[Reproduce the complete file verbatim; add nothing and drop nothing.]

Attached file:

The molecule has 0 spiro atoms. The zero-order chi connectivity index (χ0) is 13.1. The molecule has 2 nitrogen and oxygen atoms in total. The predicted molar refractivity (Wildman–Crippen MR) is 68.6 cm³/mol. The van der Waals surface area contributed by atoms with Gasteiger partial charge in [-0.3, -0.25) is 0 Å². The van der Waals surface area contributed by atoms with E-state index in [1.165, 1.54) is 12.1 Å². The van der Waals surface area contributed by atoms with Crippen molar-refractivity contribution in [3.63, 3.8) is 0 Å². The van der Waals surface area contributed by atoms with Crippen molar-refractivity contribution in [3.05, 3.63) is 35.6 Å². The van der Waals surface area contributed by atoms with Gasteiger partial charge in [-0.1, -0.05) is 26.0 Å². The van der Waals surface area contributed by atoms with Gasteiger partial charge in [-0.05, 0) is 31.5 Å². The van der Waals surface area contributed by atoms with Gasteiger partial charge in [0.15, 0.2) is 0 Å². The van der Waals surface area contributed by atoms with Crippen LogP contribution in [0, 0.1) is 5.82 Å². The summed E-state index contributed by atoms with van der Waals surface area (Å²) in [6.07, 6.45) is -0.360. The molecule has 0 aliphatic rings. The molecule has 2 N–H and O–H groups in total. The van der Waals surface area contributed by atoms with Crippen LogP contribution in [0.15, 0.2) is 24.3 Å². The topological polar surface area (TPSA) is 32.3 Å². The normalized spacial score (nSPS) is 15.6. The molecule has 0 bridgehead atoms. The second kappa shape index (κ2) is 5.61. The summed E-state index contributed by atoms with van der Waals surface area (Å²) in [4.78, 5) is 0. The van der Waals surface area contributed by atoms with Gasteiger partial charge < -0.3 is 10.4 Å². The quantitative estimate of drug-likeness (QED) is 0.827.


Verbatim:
The molecule has 0 spiro atoms. The zero-order chi connectivity index (χ0) is 13.1. The molecule has 2 nitrogen and oxygen atoms in total. The predicted molar refractivity (Wildman–Crippen MR) is 68.6 cm³/mol. The van der Waals surface area contributed by atoms with Gasteiger partial charge in [-0.3, -0.25) is 0 Å². The van der Waals surface area contributed by atoms with E-state index in [1.165, 1.54) is 12.1 Å². The van der Waals surface area contributed by atoms with Crippen molar-refractivity contribution in [3.63, 3.8) is 0 Å². The van der Waals surface area contributed by atoms with Crippen molar-refractivity contribution in [3.05, 3.63) is 35.6 Å². The van der Waals surface area contributed by atoms with Gasteiger partial charge in [-0.1, -0.05) is 26.0 Å². The van der Waals surface area contributed by atoms with Gasteiger partial charge in [-0.05, 0) is 31.5 Å². The van der Waals surface area contributed by atoms with Gasteiger partial charge in [0.15, 0.2) is 0 Å². The van der Waals surface area contributed by atoms with Crippen LogP contribution in [0, 0.1) is 5.82 Å². The summed E-state index contributed by atoms with van der Waals surface area (Å²) in [6.07, 6.45) is -0.360. The molecule has 0 aliphatic rings. The molecule has 2 N–H and O–H groups in total. The van der Waals surface area contributed by atoms with Crippen LogP contribution in [0.15, 0.2) is 24.3 Å². The topological polar surface area (TPSA) is 32.3 Å². The normalized spacial score (nSPS) is 15.6. The molecule has 0 bridgehead atoms. The second kappa shape index (κ2) is 5.61. The summed E-state index contributed by atoms with van der Waals surface area (Å²) in [4.78, 5) is 0. The van der Waals surface area contributed by atoms with Gasteiger partial charge < -0.3 is 10.4 Å². The quantitative estimate of drug-likeness (QED) is 0.827.